The traditional model of academic publishing is absurd. Universities and their faculties invest enormous resources into conducting research. They then send the articles away — for free — to academic journals. Universities pay those same faculty members to provide more free labor for journals when they act as editors and reviewers of others’ submissions, assessing their quality and publishability. Journals then claim copyright over the articles they eventually publish. But the most outrageous part is that journals go on to charge our university libraries subscription fees to access the research we worked so hard and paid so much to produce. A fairer and more efficient system would make research open and accessible to all.
Dutch giant Elsevier, a for-profit publisher, has a profit margin of close to $12 million. The bargain we academics made with the journals has never been a particularly good deal for our universities. But for public universities, whose research has been paid for with public funds, it should be deeply offensive. The very idea that we take our precious intellectual products paid for with tax dollars and give them away to corporations who charge our taxpayers again to read them ought to outrage any sensible citizen.
UC Berkeley is in the business of generating and disseminating knowledge — it is disseminated in both the classroom and throughout the world via academic publishing. UC Berkeley faculty members seek the widest distribution for the greatest impact of our work.
There was a day when journals helped with dissemination by printing paper copies of research articles and sending them to libraries around the world. That day is gone because of the ease of distribution over the internet. We no longer need journals to print paper copies for us. We can post our papers online and make them instantly available to the entire world — for free. How is it possible that a company like Elsevier is still in business?
Professors send their papers to the most prestigious journals because those journals promise the broadest reach and greatest professional reward. Journals provide quality assessment and prestige that help readers determine what is worth their time and attention. Building a journal’s reputation is a gradual process, and status hierarchies can be slow to change. That is why researchers still submit good articles to legacy journals owned by for-profit publishers, and that is why libraries subscribe to these journals.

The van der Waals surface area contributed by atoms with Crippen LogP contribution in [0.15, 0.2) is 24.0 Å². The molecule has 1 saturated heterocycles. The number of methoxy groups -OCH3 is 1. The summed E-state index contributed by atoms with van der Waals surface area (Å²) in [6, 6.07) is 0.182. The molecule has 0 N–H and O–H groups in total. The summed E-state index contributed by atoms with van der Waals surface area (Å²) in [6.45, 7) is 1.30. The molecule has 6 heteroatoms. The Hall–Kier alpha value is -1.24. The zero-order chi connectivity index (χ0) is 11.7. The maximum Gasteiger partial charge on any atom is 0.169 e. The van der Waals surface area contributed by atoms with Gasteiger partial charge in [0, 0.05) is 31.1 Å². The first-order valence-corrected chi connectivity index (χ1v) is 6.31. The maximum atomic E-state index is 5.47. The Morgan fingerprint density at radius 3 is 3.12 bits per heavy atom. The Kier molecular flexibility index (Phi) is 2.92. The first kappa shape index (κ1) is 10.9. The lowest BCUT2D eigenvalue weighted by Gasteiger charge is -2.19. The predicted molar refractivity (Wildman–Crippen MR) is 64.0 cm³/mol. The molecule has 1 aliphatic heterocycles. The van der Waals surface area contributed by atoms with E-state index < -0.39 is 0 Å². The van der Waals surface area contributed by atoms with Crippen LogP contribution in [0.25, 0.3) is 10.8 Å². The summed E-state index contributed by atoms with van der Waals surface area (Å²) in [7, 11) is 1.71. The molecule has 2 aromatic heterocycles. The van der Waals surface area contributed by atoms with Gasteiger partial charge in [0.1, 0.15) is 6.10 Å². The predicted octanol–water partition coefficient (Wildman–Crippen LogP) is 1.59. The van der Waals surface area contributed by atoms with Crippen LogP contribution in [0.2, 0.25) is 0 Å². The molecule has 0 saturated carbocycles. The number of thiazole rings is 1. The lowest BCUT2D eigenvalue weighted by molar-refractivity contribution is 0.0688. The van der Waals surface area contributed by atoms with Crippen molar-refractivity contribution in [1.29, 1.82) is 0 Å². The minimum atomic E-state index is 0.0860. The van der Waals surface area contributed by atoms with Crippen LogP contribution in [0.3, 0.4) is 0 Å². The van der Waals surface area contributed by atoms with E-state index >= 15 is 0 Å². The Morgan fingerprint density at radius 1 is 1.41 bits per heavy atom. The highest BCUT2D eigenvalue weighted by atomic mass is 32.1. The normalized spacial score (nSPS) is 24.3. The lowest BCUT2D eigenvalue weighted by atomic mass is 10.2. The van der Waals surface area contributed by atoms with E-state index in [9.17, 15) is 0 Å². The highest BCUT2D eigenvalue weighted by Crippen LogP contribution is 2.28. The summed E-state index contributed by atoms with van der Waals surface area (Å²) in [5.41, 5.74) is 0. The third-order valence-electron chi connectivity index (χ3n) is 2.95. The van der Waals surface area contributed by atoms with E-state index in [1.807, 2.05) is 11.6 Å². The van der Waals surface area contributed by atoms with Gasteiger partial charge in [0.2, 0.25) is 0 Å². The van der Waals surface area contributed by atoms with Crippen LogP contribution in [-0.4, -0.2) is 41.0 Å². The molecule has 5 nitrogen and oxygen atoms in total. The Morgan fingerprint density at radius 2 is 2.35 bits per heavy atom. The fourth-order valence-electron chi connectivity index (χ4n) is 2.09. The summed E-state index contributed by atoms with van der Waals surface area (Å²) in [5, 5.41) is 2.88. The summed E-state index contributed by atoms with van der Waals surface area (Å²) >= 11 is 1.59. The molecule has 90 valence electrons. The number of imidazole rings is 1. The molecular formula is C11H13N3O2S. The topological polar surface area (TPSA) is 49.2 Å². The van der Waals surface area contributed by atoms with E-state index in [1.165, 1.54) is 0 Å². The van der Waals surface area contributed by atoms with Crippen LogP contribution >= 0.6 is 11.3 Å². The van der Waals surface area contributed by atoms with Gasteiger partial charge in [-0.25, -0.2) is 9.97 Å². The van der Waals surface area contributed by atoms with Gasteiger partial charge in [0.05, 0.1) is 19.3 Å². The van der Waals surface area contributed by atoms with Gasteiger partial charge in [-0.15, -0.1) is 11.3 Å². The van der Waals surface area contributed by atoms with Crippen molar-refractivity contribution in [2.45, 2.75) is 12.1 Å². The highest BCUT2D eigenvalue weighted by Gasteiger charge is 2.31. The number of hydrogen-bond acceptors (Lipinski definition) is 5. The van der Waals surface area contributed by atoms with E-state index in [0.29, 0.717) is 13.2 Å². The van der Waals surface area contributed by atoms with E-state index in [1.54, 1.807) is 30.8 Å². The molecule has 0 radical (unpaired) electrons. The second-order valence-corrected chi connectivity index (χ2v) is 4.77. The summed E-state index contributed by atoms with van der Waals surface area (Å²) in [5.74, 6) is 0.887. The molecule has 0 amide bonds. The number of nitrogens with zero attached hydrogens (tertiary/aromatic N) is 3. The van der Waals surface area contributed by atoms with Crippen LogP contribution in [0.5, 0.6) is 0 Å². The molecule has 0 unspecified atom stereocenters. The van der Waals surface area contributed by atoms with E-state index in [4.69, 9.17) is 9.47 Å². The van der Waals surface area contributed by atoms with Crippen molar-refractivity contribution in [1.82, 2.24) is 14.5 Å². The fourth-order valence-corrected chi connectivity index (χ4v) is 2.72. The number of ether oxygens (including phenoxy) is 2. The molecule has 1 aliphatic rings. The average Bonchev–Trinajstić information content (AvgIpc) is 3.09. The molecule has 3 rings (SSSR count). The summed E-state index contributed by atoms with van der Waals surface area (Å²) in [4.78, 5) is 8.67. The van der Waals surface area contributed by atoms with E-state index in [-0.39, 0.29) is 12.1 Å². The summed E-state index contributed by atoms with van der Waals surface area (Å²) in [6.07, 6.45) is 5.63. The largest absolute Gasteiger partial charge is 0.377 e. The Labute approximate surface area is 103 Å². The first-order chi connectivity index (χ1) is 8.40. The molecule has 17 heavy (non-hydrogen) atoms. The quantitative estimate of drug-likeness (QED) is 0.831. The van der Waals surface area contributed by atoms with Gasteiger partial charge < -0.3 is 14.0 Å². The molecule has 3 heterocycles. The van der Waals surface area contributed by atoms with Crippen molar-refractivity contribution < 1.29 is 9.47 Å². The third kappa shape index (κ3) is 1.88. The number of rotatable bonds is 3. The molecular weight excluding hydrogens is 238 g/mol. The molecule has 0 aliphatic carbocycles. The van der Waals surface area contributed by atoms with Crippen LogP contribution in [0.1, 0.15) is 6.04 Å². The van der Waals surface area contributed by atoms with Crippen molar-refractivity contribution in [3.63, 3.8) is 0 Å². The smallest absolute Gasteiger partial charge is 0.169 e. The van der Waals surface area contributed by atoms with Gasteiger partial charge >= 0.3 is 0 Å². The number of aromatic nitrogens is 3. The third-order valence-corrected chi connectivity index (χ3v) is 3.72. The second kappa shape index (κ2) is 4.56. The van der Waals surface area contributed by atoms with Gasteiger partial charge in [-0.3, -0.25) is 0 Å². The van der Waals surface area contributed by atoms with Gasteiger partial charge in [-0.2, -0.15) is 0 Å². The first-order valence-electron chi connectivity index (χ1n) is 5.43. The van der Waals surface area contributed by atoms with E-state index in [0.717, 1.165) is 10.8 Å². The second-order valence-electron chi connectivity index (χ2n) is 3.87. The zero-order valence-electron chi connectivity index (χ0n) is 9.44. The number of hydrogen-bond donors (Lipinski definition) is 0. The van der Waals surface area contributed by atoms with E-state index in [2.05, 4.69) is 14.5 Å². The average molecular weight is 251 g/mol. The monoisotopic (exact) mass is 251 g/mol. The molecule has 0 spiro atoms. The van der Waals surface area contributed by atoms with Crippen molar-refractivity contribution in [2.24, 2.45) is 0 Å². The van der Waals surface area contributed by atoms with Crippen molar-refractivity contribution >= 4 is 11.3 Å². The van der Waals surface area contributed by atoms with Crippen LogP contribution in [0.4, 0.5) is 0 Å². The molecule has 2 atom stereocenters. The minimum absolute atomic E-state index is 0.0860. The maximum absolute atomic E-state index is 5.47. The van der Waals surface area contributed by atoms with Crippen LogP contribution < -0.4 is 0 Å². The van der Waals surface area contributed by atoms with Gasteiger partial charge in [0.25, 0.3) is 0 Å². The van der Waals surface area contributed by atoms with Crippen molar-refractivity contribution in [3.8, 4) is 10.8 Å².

But this is all changing. The University of California libraries are standing up to Elsevier. Under our previous contract, we paid millions of dollars in subscription fees each year. While individual authors had the option of making their work “open access” — free and available to all — Elsevier charged an additional fee, which was usually thousands of dollars per article, for this freedom. Perversely, these open access fees did not reduce the subscription fees our libraries paid.
When it came time to renegotiate our contract with Elsevier, the UC libraries asked that our fees go to making papers by UC authors open access by default. Elsevier refused to broaden access to our work. By maintaining its current business model, Elsevier is shying away from the potential to broaden dissemination and increase the impact of research. Unable to reach a new agreement, the UC libraries’ contract with Elsevier lapsed.
Perhaps this will mean that more UC faculty decide to send their papers to open-access outlets, including some of the new, high-quality online journals. If so, this would move UC Berkeley closer to a future in which all scholarly knowledge gets shared online, free for anyone to access.
This change would be better for universities if it meant they paid less in subscription fees. It would also be better for research consumers everywhere, including students, scholars, policymakers, journalists and taxpaying citizens. The research would then be accessible to those, such as students at small colleges or scholars in developing nations, whose libraries could not afford the high subscription fees.
Scholarly peer review will always be necessary to identify the most important and high-quality research. But given that most of this peer review is already done without compensation, it is not tethered to the existing system of journals. A better system for disseminating scientific knowledge in the modern age would not include paywalls and subscription fees. Instead, we should aspire to a truly open science, one that is both more efficient and higher quality than the current system.
Don Moore is the Lorraine Tyson Mitchell Chair in Leadership and Communication at the UC Berkeley Haas School of Business.